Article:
South Korea’s low-income households have been hit the hardest by the virus-driven economic fallout, with those in the bottom 20 percent of incomes mostly forced to reduce spending significantly without any increase in income year over year, government data showed Thursday.
According to data released by Statistics Korea, the average monthly income of households in the bottom 20 percent bracket stood at 1.498 million won ($1,218.2) in the January-March period, staying unchanged from the same period a year ago.
On the contrary, incomes of households in the upper brackets all increased over the same period. The bottom 20 to 40 percent bracket saw income rise 0.7 percent, middle 40 to 60 percent bracket 1.5 percent, top 20 to 40 percent bracket 3.7 percent, and top 20 percent bracket 6.3 percent.
The income of households in the bottom 20 percent bracket jumped 6.9 percent in the fourth quarter ended December 2019 versus the previous year thanks to the government’s efforts to boost jobs – mainly public sector jobs – and increase social benefits, but COVID-19 outbreaks disrupted the government’s job creation program.
According to the data, earned income of households in the bottom 20 percent bracket fell 3.3 percent in the first quarter to 513,000 won and property income 52.9 percent to 16,000 won. Their business income, meanwhile, increased 6.9 percent to 257,000 won and transfer income 2.5 percent to 697,000 won. In particular, public transfer income that includes public pension and social benefits jumped 10.3 percent to 511,000 won in the first quarter versus the same period a year ago.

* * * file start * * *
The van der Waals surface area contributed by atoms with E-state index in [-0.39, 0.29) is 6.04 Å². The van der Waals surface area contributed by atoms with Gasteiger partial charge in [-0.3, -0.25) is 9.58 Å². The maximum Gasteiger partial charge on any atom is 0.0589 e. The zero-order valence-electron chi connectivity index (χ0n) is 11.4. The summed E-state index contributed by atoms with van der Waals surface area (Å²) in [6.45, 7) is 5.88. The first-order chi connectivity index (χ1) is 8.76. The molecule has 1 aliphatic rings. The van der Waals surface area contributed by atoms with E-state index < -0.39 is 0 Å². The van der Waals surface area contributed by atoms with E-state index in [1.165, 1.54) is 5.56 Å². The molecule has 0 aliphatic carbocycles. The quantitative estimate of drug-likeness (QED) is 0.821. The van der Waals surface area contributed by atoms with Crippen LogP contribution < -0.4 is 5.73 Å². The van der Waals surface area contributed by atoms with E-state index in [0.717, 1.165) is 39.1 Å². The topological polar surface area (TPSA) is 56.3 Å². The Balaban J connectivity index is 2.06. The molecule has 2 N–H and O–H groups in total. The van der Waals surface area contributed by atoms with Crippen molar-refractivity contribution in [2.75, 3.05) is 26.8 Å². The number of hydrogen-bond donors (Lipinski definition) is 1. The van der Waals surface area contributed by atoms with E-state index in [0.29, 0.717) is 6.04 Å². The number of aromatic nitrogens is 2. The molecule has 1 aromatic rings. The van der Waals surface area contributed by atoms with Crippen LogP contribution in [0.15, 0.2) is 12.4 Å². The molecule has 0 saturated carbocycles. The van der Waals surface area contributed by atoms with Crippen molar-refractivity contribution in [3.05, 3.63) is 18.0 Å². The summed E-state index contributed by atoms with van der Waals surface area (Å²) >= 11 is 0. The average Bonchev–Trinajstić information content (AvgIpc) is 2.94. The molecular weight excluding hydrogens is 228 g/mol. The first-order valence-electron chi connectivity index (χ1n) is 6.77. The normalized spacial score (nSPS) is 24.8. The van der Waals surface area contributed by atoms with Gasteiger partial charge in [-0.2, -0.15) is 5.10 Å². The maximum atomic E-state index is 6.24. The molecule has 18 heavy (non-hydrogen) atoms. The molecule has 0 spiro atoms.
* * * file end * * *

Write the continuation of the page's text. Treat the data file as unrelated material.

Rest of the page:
Statistics Korea blamed COVID-19 for the fall in earned income of households in the bottom 20 percent bracket because the virus outbreaks have left many with temporary jobs jobless or reduced pay. The transfer income provided by the government or social benefits helped offset income losses, it added.
An unnamed official from the finance ministry said households in the bottom 20 percent bracket suffered the slowest income growth as many of them held temporary jobs that have been hit the hardest by the virus-driven economic fallout.
This had led those in the bottom 20 percent bracket to drastically cut their household spending. Their spending fell 10.8 percent in the first quarter from a year ago to 1.751 million won. It was the steepest drop since Statistics Korea began compiling related data in 2003. The drop was slower in other brackets – 7.1 percent for the bottom 20 to 40 percent bracket, 9.1 percent for the middle 40-60 percent bracket, 1.0 percent for the top 20-40 percent bracket, and 2.3 percent for the top 20 percent bracket.
Their consumption spending fell 10 percent to 1.486 million won during the same period, the sharpest drop since 2003. Spending on education, in particular, declined 49.8 percent during the cited period. They also spent 46.7 percent less on household goods and services, 36 percent less on clothing and shoes, 10.4 percent less on housing, water supply and heat, and 9.3 percent less on food and accommodation. Welfare spending also fell 10.7 percent.
But their spending on non-alcoholic beverages increased 10.5 percent, alcohol and tobacco 9.2 percent, and mobile 12.1 percent, according to the data.
Non-consumption spending by households in the bottom 20 percent bracket also fell 15.1 percent in the first quarter from a year ago. Their disposable income increased 3.9 percent to 1.234 million won.
Data showed that 53 percent of households in the lower income bracket were in loss, meaning that their consumption spending is bigger than their disposable income.
By Lee Eun-joo
[ⓒ Pulse by Maeil Business Newspaper & mk.co.kr, All rights reserved]